Eating more protein could help reduce heart rhythm disorder in women

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In a new study, researchers found that women who ate slightly more than the recommended daily amount of protein were significantly less likely to develop atrial fibrillation (AFib), a dangerous heart rhythm disorder that can lead to stroke and heart failure.

This is the first study to examine protein as a possible nutritional driver for AFib, which is more common with age.

The research was conducted by a team at Stanford University.

Protein is an important part of women’s diets, especially as they age because it can help prevent frailty and loss of bone mass and lean muscle mass.

This is important, as older women can lose a half-pound of lean body mass per year.

Current U.S. guidelines recommend consuming 0.8 grams of protein per kilogram of body weight, which for a 140-pound person is about 51 grams per day.

In the U.K., the recommendation is even lower at 0.75 grams of protein per kilogram daily.

The analysis of over 99,000 postmenopausal women (median age of 64 years) found that those who ate 58-74 grams of protein a day were 5-8% less likely to develop AFib.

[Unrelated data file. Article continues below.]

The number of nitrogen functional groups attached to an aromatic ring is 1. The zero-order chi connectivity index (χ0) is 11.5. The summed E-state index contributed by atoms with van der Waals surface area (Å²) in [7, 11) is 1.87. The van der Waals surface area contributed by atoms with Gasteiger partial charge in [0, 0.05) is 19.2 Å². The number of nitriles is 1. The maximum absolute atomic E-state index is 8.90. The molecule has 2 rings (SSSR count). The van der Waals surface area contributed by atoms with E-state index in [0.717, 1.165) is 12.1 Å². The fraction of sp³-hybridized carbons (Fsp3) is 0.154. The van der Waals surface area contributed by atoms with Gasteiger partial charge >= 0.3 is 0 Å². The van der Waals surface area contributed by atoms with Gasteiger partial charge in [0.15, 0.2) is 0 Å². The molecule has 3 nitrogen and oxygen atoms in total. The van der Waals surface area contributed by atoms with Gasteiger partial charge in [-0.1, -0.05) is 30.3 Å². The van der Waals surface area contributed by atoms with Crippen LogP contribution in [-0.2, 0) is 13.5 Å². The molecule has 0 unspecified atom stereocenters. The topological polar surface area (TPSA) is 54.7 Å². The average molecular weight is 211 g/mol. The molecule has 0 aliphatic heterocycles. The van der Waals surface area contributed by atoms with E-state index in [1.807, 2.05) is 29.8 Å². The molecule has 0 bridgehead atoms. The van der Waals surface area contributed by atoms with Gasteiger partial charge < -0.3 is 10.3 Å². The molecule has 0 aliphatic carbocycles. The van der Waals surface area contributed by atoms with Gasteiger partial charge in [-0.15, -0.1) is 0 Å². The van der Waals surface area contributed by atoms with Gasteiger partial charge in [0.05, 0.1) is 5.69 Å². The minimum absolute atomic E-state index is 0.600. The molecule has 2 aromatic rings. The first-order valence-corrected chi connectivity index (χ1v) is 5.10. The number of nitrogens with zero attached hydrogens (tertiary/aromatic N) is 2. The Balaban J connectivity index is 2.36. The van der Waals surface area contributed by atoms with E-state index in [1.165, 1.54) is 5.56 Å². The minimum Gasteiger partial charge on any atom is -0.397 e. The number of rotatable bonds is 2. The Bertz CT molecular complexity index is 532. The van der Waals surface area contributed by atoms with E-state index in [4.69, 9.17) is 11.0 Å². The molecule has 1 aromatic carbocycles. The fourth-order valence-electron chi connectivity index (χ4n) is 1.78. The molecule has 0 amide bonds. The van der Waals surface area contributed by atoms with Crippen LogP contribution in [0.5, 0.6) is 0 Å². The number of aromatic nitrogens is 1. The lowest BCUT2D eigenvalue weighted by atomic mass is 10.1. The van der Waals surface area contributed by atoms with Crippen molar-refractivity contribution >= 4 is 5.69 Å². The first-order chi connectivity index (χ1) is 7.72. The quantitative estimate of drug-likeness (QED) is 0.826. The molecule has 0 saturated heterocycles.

But there seemed to be a ceiling effect after eating more than 74 grams, at which point the benefit was no longer significant.

The team says that eating more protein may not only help strengthen women physically, but it may also have cardiovascular benefits in terms of reducing AFib and related death, strokes and heart failure.

So how much more protein does this translate to? Not much, the team says.

Eating 10-20 more grams of protein per day is enough. that’s only four ounces of healthy protein such as chicken breast or salmon, a cup of Greek yogurt or two eggs.

When increasing protein intake, women need to eat heart-healthy foods and lean proteins, not just cheeseburgers and other foods that are high in saturated fat, cholesterol, and sugar.

The lead author of the study is Daniel Gerber, MD, a cardiovascular medicine fellow at Stanford University.

The study was presented at the American College of Cardiology’s Annual Scientific Session Together with the World Congress of Cardiology.

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